Effects of blood pressure lowering on intracranial and extracranial bleeding in patients on antithrombotic therapy: the PROGRESS trial
Arima H., Anderson C., Omae T., Woodward M., MacMahon S., Mancia G., Bousser MG., Tzourio C., Rodgers A., Neal B., Chalmers J.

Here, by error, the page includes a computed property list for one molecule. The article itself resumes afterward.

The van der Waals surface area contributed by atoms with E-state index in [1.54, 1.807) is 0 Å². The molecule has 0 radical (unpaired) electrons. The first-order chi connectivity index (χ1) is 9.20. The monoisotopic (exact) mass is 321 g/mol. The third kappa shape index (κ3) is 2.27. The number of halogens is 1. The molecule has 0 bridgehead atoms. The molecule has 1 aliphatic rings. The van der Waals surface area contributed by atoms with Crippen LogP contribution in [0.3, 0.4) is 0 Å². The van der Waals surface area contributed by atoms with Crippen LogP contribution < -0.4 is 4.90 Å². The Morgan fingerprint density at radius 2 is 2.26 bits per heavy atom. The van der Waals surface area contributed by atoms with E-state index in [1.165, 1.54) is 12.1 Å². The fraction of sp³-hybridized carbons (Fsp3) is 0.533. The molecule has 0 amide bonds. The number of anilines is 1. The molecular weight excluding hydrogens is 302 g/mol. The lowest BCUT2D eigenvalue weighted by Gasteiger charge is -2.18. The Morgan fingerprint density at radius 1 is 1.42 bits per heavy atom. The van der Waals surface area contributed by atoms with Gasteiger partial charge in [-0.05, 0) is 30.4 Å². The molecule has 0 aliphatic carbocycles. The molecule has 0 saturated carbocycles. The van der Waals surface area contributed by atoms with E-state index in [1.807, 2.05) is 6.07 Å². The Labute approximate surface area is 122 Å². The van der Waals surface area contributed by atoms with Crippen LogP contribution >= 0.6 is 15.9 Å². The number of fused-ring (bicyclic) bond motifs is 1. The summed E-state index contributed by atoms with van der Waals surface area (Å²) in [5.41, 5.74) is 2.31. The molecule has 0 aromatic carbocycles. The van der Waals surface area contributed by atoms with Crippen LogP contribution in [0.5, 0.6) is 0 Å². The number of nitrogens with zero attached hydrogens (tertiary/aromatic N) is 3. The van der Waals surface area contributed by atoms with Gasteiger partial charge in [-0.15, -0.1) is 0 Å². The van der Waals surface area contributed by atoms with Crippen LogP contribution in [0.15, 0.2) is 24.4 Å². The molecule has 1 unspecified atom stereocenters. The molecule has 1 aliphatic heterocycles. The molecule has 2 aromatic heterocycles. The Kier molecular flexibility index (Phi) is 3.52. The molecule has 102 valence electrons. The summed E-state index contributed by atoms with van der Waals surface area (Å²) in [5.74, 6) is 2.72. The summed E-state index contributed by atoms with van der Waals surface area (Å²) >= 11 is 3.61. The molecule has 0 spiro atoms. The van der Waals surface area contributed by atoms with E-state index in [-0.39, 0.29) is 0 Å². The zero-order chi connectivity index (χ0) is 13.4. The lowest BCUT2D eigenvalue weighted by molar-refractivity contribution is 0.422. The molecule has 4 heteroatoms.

BACKGROUND AND PURPOSE: Observational studies demonstrate strong associations between blood pressure and bleeding complications of antithrombotic therapy. The objective was to determine whether blood pressure lowering reduces risks of bleeding in patients on antithrombotic therapy. METHODS: This is a subsidiary analysis of the Perindopril Protection Against Recurrent Stroke Study (PROGRESS) trial, a randomized, placebo-controlled trial. A total of 6105 patients with cerebrovascular disease were randomly assigned to either active treatment (perindopril +/- indapamide) or placebo(s). The outcomes were intracranial and extracranial bleeding. RESULTS: There were 4876 (80%) patients on antithrombotic therapy at baseline. Over a mean follow-up of 3.9 years, 119 intracranial and 123 extracranial bleeding events were observed. Among patients with and without antithrombotic therapy, active treatment lowered blood pressure by 8.9/4.0 and 9.3/3.8 mm Hg and reduced the risks of intracranial bleeding by 46% (95% CI, 7%-69%) and 70% (39%-85%), respectively. However, active treatment did not reduce the risks of extracranial bleeding significantly in either group. Among patients on antithrombotic therapy, the lowest risk of intracranial bleeding was observed in participants with the lowest follow-up systolic blood pressure levels (median, 113 mm Hg). CONCLUSIONS: Blood pressure lowering provides protection against intracranial bleeding among patients with cerebrovascular disease including those receiving antithrombotic therapy.